'The Labours of Herakles' is currently on tour through regional galleries in New Zealand. For exhibition dates see the NEWS page.
This exhibition has also been reviewed by Giovanni Tiso on his blog:
To see images from the complete series of 'The Odyssey of Captain Cook' and 'The Labours of Herakles' you can go to Marian's facebook page:
Most of these works are no longer for sale (which is why they are not all listed on this site).
Article from THE PRESS, CHRISTCHURCH
Wednesday, June 11, 2008
Continuing her exploration of colonialism, master lithographer Marian Maguire has transported Herakles - or Hercules as the Romans knew him - to Aotearoa. She talks to ROSA SHIELS.
On the walls of Christchurch's PaperGraphica Gallery, a Greek hero has his hands full, labouring on the land as a pioneer of colonial New Zealand. Herakles, or Hercules as the Romans knew him, the embodiment of courage and strength of classical legend, has crossed the seas of time to transform the New World for those who would follow. The works in this exhibition are another step along the continuum of theories about colonialism explored by artist and master lithographer Marian Maguire.
Whether he is clearing forests and felling trees, battling with Maori warriors, writing letters home from Taranaki, or standing up to be counted at Gallipoli, Herakles appears as well focused on the tasks at hand as he was confronting the 12 Labours requested by King Eurystheus of Tiryns . . . killing the monstrous Nemean Lion, capturing the Cerynian Hind, cleaning the Augean Stables and so on.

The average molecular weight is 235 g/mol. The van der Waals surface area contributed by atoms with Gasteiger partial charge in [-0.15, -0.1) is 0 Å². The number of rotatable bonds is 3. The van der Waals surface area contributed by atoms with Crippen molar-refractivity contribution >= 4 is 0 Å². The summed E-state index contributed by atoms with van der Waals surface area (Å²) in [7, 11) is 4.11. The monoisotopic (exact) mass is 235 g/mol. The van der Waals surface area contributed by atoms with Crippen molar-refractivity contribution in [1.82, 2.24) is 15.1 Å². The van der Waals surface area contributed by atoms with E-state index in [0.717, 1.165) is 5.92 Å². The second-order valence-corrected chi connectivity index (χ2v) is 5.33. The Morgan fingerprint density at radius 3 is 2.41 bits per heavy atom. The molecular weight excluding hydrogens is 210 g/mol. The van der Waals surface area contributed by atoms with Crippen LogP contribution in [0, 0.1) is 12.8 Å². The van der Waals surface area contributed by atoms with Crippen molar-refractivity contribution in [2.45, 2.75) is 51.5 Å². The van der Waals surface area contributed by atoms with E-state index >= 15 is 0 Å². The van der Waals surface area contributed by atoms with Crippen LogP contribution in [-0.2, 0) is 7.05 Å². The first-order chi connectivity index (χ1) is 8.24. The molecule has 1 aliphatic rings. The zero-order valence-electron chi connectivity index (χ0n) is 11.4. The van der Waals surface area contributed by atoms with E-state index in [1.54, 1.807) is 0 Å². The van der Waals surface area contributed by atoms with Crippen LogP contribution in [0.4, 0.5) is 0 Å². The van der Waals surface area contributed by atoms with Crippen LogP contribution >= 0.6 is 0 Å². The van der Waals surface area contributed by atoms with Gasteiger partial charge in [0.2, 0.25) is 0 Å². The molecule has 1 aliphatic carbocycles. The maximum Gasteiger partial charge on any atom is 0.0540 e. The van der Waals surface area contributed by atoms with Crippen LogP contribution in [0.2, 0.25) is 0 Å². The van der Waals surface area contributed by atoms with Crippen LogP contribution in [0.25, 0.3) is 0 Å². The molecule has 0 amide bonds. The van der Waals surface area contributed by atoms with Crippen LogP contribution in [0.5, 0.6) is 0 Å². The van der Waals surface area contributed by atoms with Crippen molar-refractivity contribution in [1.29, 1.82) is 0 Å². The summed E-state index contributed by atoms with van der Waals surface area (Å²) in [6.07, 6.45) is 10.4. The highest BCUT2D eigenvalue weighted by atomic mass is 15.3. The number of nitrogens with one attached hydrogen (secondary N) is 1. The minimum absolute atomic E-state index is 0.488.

Suspend your disbelief for a minute about why the club-bearing, lionskin-clad Herakles has materialised in Aotearoa, and you can appreciate the immediacy and pure beauty of Maguire's works: 20 largescale, fine-line colour lithographs and eight small black etchings. She has combined authoritative borrowings and reworkings of earlier images - historical lithographs, pre-colonial drawings, old photographs, and the art and text of classical vases - to present layer upon layer of detailed myth and meaning, reference and allusion, appropriation and reinterpretation.
But what is Herakles actually doing here, a toiling sepia and planar journeyman amid the kauri, flax, and cabbage trees?
To answer that you need to backtrack a little.
Maguire has had a longstanding interest in the art and artistry of the classical Greek vases and their cultural subject matter. Over time, she has been introducing their images, shapes and themes to the South Seas.
''I was wondering if you can overlay more than one set of myths in one country,'' she says. ''If you went through an area of man, could there be two completely different stories about why it was like the way it was?
Which is what cultures would normally do - they would just try to make a world view that made sense to the culture and environment.